Plants do not breathe, they only respire. Animals usually breathe in the air for carrying out cellular respiration.
Plants lack a respiratory system, which is usually found in animals.
In plants, the leaf obtains oxygen directly from the air through the stomata. Stems and roots also take in oxygen. In case of animals, oxygen is taken in through special openings (like nostrils or gill clefts) into the respiratory organ.
In animals, there is a respiratory organ (like lungs, gills, etc.) present within the body, where exchange of gases occurs. No such respiratory organ is present in plants.
The carbon dioxide produced in animals during respiration is released to the atmosphere, whereas the carbondioxide produced during plant respiration may be used by the plant for carrying out photosynthesis.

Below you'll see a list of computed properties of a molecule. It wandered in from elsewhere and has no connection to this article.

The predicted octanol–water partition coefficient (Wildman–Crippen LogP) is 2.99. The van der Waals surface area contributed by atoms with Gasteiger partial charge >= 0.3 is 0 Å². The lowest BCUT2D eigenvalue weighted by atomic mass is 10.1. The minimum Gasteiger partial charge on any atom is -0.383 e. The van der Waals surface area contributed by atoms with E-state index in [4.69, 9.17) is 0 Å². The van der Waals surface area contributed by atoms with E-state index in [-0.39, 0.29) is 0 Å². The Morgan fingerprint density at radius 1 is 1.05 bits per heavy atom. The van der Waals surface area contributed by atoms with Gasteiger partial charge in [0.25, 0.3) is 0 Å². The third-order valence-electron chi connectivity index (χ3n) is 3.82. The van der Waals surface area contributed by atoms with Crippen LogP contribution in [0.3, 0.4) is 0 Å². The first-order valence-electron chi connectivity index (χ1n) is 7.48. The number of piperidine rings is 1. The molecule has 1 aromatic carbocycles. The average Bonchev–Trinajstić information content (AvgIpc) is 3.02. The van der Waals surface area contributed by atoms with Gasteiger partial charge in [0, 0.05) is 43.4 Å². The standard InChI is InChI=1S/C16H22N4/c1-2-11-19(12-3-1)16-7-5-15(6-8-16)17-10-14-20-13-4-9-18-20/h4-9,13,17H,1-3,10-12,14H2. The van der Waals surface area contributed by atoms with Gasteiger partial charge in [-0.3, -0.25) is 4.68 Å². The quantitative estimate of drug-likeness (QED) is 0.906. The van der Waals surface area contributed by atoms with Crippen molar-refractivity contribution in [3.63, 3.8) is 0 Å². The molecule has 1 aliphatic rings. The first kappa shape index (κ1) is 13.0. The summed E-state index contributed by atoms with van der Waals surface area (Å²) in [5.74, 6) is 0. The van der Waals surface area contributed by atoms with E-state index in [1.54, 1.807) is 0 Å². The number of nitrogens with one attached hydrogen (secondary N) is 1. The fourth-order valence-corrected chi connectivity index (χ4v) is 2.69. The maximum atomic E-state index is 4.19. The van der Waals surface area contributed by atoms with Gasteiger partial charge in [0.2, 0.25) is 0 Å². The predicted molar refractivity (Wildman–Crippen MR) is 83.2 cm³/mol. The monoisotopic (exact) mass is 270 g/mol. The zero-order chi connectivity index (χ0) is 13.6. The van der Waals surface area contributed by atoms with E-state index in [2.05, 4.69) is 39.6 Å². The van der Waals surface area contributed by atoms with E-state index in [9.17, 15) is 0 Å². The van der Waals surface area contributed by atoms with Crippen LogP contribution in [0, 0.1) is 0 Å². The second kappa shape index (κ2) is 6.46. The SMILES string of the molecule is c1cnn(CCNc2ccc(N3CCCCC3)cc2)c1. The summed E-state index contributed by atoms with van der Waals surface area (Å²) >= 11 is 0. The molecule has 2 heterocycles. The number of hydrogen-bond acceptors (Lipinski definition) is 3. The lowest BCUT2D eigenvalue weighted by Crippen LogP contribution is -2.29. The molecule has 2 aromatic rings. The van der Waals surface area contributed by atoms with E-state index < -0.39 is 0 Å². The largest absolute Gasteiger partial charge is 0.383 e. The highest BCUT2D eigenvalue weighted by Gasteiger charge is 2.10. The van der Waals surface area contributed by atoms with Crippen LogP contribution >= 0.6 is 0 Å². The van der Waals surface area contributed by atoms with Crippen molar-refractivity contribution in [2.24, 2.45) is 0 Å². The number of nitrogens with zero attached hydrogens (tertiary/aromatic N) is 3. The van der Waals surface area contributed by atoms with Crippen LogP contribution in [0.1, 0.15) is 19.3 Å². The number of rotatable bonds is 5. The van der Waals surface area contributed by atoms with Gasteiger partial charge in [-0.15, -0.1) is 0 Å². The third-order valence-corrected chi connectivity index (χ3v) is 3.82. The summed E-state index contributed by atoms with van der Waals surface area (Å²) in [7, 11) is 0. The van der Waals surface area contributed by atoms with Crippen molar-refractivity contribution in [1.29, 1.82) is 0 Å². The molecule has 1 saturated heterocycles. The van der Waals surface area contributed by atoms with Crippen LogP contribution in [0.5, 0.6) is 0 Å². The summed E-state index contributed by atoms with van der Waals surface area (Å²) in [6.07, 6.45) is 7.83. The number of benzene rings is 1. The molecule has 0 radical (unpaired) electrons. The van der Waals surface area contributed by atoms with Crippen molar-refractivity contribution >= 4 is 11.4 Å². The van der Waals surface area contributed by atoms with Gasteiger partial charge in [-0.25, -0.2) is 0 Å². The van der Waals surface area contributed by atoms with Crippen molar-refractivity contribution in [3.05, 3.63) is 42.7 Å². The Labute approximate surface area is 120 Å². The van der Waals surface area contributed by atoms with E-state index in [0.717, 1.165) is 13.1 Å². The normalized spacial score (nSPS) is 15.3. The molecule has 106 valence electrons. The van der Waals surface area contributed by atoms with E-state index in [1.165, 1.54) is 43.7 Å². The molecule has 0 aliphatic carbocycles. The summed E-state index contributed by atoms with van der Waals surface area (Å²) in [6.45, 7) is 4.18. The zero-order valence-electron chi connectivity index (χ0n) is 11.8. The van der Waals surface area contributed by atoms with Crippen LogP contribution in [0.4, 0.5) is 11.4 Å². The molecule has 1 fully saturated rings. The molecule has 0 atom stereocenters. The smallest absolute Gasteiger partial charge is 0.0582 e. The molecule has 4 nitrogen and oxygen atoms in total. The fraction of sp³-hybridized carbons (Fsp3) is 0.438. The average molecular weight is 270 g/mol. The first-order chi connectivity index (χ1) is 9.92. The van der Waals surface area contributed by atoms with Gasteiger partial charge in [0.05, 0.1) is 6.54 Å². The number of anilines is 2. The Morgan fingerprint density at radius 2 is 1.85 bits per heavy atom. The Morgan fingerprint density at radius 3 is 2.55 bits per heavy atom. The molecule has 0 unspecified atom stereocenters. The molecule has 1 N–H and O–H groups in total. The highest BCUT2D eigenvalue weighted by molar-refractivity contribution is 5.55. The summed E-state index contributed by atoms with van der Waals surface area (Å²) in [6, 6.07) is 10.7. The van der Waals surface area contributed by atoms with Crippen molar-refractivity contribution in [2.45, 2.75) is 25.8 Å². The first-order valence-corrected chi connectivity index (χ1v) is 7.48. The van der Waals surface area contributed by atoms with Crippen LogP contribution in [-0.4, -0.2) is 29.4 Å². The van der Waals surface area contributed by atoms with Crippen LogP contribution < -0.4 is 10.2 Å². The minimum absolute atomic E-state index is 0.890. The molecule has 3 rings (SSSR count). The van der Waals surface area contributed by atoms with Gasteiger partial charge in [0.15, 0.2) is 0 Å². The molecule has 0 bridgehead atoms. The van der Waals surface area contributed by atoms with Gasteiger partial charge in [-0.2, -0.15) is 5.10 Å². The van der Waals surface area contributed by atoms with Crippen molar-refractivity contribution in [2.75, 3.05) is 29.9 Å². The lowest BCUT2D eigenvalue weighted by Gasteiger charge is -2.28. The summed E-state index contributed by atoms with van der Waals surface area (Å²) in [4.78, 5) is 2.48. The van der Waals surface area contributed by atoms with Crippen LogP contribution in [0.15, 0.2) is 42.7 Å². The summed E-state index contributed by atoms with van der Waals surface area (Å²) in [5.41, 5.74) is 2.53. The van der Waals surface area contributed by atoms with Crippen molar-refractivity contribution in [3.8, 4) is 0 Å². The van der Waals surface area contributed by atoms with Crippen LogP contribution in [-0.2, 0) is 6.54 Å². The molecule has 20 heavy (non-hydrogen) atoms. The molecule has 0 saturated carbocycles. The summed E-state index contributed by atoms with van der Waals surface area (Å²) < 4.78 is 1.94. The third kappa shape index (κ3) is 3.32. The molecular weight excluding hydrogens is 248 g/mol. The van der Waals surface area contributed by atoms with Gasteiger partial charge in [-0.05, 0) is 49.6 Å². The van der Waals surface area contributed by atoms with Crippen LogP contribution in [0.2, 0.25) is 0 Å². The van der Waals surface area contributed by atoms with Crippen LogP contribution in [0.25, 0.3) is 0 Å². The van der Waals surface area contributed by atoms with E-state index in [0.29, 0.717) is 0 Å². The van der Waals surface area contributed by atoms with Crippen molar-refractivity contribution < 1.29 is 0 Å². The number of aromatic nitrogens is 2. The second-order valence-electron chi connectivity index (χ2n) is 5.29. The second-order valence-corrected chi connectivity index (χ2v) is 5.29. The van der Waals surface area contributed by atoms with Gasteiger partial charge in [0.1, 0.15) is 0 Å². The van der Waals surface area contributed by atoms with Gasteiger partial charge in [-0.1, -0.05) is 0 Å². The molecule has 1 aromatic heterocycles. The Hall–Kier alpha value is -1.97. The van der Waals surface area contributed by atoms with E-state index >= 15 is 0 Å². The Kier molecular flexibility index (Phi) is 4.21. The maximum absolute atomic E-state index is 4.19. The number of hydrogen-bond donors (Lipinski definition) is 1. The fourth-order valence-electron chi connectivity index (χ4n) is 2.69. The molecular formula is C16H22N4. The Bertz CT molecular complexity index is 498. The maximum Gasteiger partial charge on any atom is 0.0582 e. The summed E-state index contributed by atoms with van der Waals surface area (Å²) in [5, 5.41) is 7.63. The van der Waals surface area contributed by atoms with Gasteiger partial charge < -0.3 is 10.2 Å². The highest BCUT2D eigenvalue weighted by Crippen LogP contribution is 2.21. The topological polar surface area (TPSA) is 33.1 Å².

There is no respiratory pigment in case of plants, whereas in animals, respiratory pigments play an important role in transporting oxygen to the cells.
Respiration in plants can also proceed in a manner that produces neither metabolic energy nor carbon skeletons, but heat. This type of respiration involves the cyanide-resistant, alternative oxidase; it is unique to plants, and resides in the mitochondria.
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